We were witnesses to quarterback nirvana on Sunday. Followed by an incredible fall from grace.
Simply put, it was Tony Romo's career in four quarters.
On the one side, there was Peyton Manning, perhaps in the midst of the finest quarterback season in NFL history. And on the other, Romo, who was poised to break a 62-year-old record for most passing yards in a game after a gilded afternoon of moonshots down the field and precise, on-target bullets that the Denver Broncos looked like they had little chance of stopping.
Norm Van Brocklin's vaunted mark of 554 yards has stood since 1951, and after the Broncos had tied the game at 48-48 with 2:44 remaining, everything was set up for Romo to take down one of sports' most incredible achievements.
Instead, it ended in heartache for Romo — and the kind of moment that will define his career, fairly or not — and a 51-48 loss for the Dallas Cowboys, in what was the fourth-highest scoring game in NFL history.
Romo, who had completed 25 of his first 35 passes for an insane 506 yards to that point, got the ball back at his own 20-yard line and a Denny's menu full of pass plays he could attempt. After a first-play sack, Romo tried to squeeze a ball into rookie tight end Gavin Escobar — the kind of soft, ineffectual throw into thick coverage he had not tried to make all game. Naturally, it was picked off on a good play by Denver Broncos linebacker Danny Trevathan. But let's face it: Bad throw.
With a chance to slay most of the demons that had plagued him since the day he allowed an extra-point snap go awry in Seattle all those years ago, Romo threw the most Romo of interceptions possible. He did what everyone expected and no one expected, all at once.
In four scalding quarters, Romo had thrown for nearly half the yardage he had in the first four games of the season. He was toying with the Broncos' secondary. He was finding eight different receivers for passes, including three with at least 121 yards apiece. Romo was matching Manning's brilliance, even without Miles Austin in the lineup.
And it all came apart with one gut-wrenching, career-defining throw.
The statistics say that Romo is among the best fourth-quarter quarterbacks of all time. Our eyes told us that Sunday might have been his finest hours. Up until that point.
To be fair, though, head coach Jason Garrett deserves equal blame at game's end — and, boy, isn't that fitting? If you're going to go down, might as well have the anti-clutch coach right by your side. The Broncos took over after the Romo pick and ran the clock down to 1:40 left, on 3rd and 1 just outside the Dallas 1-yard line.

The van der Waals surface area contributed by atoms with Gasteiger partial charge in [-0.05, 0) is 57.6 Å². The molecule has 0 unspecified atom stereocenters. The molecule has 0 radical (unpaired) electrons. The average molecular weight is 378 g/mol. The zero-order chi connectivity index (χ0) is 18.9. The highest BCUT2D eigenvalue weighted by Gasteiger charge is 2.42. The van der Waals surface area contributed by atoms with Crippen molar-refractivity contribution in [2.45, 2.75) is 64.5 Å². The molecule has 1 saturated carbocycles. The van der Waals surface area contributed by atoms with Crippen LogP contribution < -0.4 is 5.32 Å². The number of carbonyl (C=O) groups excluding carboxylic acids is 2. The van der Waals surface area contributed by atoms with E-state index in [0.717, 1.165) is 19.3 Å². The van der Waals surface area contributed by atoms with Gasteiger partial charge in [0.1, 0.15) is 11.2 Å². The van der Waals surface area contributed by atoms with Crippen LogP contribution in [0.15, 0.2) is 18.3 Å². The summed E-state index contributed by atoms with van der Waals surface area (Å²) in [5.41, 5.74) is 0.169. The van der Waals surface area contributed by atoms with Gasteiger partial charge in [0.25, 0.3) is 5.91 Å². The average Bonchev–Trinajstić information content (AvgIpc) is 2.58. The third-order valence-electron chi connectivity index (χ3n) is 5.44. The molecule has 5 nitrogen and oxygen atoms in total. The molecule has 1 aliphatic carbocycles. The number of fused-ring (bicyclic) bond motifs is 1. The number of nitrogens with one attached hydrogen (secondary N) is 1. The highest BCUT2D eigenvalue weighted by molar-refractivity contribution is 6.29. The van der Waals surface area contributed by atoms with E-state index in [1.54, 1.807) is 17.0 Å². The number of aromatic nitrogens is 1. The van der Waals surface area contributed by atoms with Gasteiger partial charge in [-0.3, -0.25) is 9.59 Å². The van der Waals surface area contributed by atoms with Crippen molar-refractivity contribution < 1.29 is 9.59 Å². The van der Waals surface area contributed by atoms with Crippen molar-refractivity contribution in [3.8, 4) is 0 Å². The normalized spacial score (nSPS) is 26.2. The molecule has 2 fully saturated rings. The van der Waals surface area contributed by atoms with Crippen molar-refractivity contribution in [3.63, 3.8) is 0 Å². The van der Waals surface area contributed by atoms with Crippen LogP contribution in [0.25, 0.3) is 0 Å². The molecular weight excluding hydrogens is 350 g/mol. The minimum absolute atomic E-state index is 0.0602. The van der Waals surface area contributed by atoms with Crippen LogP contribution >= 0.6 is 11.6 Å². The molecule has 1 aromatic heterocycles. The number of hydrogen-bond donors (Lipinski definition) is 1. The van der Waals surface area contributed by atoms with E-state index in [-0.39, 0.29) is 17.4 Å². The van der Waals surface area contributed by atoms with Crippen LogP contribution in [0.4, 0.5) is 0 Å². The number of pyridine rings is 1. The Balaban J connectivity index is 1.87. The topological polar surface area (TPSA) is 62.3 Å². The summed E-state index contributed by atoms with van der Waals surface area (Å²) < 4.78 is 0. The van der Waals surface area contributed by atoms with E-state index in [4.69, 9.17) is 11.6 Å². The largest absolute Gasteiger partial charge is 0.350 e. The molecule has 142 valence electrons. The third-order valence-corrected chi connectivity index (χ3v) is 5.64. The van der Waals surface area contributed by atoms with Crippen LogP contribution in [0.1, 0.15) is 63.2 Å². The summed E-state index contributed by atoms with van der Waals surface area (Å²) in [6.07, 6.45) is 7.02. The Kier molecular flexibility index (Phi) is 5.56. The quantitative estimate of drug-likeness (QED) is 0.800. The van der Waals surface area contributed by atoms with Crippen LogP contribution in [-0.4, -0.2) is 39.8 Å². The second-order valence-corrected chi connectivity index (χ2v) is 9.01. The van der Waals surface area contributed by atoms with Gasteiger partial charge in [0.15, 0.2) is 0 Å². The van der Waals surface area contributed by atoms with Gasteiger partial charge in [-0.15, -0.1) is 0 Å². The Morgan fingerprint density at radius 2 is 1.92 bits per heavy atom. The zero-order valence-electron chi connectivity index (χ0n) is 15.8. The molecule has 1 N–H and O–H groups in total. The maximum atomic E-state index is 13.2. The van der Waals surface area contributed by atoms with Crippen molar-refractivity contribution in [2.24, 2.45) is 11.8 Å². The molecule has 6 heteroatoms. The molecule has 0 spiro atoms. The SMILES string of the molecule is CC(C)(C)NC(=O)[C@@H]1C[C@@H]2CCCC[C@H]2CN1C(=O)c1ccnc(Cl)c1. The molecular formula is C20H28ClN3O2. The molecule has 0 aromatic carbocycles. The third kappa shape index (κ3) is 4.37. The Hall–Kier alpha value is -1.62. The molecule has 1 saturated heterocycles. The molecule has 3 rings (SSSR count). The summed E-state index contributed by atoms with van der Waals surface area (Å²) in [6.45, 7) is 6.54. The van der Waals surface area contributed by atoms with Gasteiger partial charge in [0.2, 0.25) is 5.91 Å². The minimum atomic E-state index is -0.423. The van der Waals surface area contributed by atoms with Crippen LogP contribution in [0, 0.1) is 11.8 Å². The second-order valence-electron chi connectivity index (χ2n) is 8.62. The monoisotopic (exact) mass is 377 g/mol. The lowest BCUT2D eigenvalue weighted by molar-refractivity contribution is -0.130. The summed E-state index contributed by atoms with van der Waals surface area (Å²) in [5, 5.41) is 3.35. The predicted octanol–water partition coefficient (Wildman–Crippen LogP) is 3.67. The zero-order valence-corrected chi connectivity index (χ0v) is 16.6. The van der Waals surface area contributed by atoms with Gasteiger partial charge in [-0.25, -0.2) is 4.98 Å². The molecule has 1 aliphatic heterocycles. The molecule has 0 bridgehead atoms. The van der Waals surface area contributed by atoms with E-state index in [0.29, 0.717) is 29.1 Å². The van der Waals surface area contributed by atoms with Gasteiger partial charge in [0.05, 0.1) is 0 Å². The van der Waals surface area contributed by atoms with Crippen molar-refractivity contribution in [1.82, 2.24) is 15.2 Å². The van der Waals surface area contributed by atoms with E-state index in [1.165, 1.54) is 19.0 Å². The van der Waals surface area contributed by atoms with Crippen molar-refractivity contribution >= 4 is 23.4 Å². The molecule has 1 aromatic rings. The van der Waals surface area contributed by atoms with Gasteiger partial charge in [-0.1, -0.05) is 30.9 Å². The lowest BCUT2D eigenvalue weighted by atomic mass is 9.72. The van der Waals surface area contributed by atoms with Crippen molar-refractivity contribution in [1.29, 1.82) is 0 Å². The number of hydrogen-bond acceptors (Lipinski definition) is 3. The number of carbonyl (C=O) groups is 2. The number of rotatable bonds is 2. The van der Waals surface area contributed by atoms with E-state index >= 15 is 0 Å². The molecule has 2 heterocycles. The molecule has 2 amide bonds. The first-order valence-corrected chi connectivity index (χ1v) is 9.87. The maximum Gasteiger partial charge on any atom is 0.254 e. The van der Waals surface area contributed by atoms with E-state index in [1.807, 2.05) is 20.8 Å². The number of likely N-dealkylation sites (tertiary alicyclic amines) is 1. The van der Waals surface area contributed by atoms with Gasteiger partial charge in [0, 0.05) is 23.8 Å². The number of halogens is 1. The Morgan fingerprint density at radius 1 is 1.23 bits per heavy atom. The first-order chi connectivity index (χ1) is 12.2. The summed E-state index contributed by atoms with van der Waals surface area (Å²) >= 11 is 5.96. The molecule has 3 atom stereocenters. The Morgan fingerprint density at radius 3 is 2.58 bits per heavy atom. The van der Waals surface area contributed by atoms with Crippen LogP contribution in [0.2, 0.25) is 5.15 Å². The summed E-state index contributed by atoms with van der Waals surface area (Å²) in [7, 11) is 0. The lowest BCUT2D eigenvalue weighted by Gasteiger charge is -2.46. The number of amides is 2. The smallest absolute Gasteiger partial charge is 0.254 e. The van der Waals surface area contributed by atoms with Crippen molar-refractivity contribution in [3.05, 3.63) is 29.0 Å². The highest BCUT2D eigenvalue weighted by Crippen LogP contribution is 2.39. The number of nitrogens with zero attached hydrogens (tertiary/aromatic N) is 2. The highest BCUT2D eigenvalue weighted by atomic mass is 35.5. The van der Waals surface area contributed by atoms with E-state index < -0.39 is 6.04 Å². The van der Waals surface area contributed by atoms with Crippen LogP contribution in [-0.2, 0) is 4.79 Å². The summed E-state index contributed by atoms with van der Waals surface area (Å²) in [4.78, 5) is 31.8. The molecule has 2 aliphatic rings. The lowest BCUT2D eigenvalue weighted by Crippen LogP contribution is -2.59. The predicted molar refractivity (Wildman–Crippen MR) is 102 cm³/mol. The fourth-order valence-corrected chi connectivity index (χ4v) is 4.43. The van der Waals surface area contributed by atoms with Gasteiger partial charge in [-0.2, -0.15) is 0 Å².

A smart coach would tell his defenders to let Knowshon Moreno score. The Broncos handed Moreno the ball, and he was tackled down — it didn't look like Moreno merely was trying gain the first without scoring, which is the smart play. Yes, letting them score is risky — you willingly relinquish the lead. But field goals that short are about a 99-percent likelihood, and with no timeouts to stop the clock, the Cowboys wrote their own fate by tackling him after the first down. Better to let Moreno score then allow Romo to get the ball back in his hands after his best game (and worst moment) ever.
It's fun to think about what might have happened if the Dallas defenders let Moreno score. Romo might either have (a) thrown another pick; (b) broken the Van Brocklin record and lost; or maybe (c) broken the record, tied the game and send it to overtime. Where the madness could have continued.
Instead, we have the Broncos winning and Romo and Garrett affirming their iron-clad reputations in the final three minutes of the game. Do 57 minutes not undo the final three? Not the way we think as football viewers. It takes a lot of great things to be a great quarterback or coach, but one bad thing can undercut it all. Fair? Hell no. Real? No doubt.
Fair or not, this game sums Romo up in a tidy, though hardly neat, way: So much brilliance negated by one misstep. It's hard to imagine Romo ever being able to slay this reputation, short of winning a Super Bowl. It's not fair, maybe, but it's real.